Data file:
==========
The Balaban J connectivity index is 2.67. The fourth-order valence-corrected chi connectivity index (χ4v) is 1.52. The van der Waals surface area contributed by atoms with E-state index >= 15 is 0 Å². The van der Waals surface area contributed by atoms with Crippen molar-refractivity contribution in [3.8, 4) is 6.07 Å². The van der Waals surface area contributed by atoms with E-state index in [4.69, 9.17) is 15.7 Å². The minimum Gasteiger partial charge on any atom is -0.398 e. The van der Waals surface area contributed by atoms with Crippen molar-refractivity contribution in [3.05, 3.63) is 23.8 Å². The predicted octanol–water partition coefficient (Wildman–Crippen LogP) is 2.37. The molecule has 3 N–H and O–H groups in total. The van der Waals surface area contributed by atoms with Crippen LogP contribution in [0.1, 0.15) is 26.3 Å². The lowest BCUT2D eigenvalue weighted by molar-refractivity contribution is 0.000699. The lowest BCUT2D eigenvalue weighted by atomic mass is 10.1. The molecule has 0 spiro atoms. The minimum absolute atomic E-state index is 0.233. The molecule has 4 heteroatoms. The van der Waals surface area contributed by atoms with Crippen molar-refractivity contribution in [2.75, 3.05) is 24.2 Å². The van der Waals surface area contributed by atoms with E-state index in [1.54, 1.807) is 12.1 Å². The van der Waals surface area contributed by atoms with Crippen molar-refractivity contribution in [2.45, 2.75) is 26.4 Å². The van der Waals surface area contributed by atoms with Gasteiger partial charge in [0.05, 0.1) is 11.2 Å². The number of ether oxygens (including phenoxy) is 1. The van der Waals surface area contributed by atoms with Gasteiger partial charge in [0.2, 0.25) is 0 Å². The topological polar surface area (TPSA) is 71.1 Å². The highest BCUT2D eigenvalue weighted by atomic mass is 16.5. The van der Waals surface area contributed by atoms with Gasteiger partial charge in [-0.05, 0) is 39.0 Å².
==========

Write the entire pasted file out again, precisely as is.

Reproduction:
The Balaban J connectivity index is 2.67. The fourth-order valence-corrected chi connectivity index (χ4v) is 1.52. The van der Waals surface area contributed by atoms with E-state index >= 15 is 0 Å². The van der Waals surface area contributed by atoms with Crippen molar-refractivity contribution in [3.8, 4) is 6.07 Å². The van der Waals surface area contributed by atoms with E-state index in [4.69, 9.17) is 15.7 Å². The minimum Gasteiger partial charge on any atom is -0.398 e. The van der Waals surface area contributed by atoms with Crippen molar-refractivity contribution in [3.05, 3.63) is 23.8 Å². The predicted octanol–water partition coefficient (Wildman–Crippen LogP) is 2.37. The molecule has 3 N–H and O–H groups in total. The van der Waals surface area contributed by atoms with Crippen LogP contribution in [0.1, 0.15) is 26.3 Å². The lowest BCUT2D eigenvalue weighted by molar-refractivity contribution is 0.000699. The lowest BCUT2D eigenvalue weighted by atomic mass is 10.1. The molecule has 0 spiro atoms. The minimum absolute atomic E-state index is 0.233. The molecule has 4 heteroatoms. The van der Waals surface area contributed by atoms with Crippen molar-refractivity contribution in [2.75, 3.05) is 24.2 Å². The van der Waals surface area contributed by atoms with E-state index in [1.54, 1.807) is 12.1 Å². The van der Waals surface area contributed by atoms with Crippen molar-refractivity contribution in [2.45, 2.75) is 26.4 Å². The van der Waals surface area contributed by atoms with Gasteiger partial charge in [0.05, 0.1) is 11.2 Å². The number of ether oxygens (including phenoxy) is 1. The van der Waals surface area contributed by atoms with Gasteiger partial charge in [0.2, 0.25) is 0 Å². The topological polar surface area (TPSA) is 71.1 Å². The highest BCUT2D eigenvalue weighted by atomic mass is 16.5. The van der Waals surface area contributed by atoms with Gasteiger partial charge in [-0.05, 0) is 39.0 Å².